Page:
Local Danish authorities call for guidelines over spilled pollutant

A sign at a field in Korsør warning of high PFOS concentrations in August 2021. Local authorities want the government to set national limits for pollution with the chemical after it was discovered in wastewater and soil.
A sign at a field in Korsør warning of high PFOS concentrations in August 2021. Local authorities want the government to set national limits for pollution with the chemical after it was discovered in wastewater and soil. Photo: Ida Marie Odgaard/Ritzau Scanpix
Municipal leaders and political parties have called for government leadership over the growing issue of detection of the chemical PFOS in Danish wastewater.

The opposition Liberal and party and the Socialist People’s Party (SF), a left wing ally to the government, want the government to introduce national limits for the amount of PFOS in wastewater, newspaper Jyllands-Posten reports.

Authorities have already reduced limits for PFOS levels in drinking water and soil after the pollutant was discovered in a number of locations.

But no limit for wastewater currently exists. A limit for wastewater is considered necessary because wastewater can pass PFOS pollution to natural wet areas like the Wadden Sea off Denmark’s southwest coast.

Municipalities can set their own limits but at least one local authority said locally-set values could create uneven standards.

“If we locally set a limit based on our technical knowledge, we risk another municipality setting a higher or lower limit based on their own local knowledge,” said Jan Michael Jørgensen, a departmental leader with the Slagelse municipality.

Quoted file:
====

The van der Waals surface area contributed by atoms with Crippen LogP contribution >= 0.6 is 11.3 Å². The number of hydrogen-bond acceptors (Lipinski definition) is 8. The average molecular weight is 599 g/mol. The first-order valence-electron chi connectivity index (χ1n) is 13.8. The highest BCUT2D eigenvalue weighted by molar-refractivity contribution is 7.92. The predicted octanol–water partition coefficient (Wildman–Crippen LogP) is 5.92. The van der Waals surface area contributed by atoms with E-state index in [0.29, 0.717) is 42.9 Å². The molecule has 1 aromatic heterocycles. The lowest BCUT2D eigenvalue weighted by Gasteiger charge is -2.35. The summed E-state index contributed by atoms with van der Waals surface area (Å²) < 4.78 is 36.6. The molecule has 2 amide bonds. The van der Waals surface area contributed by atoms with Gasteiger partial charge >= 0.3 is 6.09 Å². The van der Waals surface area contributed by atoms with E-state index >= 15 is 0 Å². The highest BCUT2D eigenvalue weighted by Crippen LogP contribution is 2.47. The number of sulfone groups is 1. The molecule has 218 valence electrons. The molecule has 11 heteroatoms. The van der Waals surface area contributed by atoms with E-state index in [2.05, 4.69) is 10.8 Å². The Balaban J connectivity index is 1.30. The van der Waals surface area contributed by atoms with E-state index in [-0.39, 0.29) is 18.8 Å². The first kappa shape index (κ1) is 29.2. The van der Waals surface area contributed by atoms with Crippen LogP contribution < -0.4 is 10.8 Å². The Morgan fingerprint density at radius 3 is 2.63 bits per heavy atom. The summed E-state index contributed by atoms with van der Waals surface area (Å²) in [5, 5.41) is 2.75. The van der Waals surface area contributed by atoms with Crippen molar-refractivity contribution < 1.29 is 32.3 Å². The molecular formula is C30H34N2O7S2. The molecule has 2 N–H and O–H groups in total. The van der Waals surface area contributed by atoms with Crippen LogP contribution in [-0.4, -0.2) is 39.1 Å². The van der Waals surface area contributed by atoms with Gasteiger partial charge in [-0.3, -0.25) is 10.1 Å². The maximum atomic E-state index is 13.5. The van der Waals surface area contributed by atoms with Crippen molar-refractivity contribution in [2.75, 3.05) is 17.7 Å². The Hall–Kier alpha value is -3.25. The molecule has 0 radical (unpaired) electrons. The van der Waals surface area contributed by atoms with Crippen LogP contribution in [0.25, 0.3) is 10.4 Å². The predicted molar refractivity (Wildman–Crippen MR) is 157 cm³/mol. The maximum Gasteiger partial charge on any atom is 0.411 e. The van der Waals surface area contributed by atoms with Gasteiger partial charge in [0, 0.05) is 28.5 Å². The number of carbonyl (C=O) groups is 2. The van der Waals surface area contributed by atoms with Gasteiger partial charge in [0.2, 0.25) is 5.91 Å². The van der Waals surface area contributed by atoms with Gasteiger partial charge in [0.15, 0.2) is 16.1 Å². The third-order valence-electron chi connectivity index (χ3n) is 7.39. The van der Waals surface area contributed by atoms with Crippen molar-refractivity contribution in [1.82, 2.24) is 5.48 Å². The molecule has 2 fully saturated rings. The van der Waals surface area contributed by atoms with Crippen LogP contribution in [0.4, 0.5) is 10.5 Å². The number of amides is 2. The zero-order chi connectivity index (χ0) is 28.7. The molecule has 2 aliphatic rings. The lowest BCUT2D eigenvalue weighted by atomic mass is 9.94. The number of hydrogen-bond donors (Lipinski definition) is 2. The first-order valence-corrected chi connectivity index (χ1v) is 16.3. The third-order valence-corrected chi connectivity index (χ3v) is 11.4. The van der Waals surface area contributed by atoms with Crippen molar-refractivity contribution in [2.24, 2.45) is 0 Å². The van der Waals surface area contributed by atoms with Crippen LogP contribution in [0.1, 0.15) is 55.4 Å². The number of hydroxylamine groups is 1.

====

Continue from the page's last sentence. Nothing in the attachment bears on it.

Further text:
Perfluorooctanesulfonic acid (PFOS) is a human-made chemical fluorosurfactant which was used in production of products up until the 1990s but is now considered a pollutant.

The substance is very difficult to break down or dissolve, and has been used in a range of products including rainproof clothing and pizza boxes due to these properties.

However, the same properties make it difficult for humans and animals to break down if they ingest it. It can thereby by build up in the body, which can have long term health consequences.

Earlier this year, reports emerged that residents in Korsør had eaten meat from cattle that had been polluted with PFOS. That resulted in the pollution being passed on to 118 residents.

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“It’s important we have a response across the whole country… it’s something we need a tough response to,” SF environment spokesperson Carl Valentin told news wire Ritzau.

The Liberal spokesperson for the environment, Jacob Jensen, called for the environment ministry to address the problem.

“We can’t have a situation whereby with a dangerous substance like PFOS, one municipality can set a limit and that 500 metres downstream in another municipality there’s another limit,” Jensen said.


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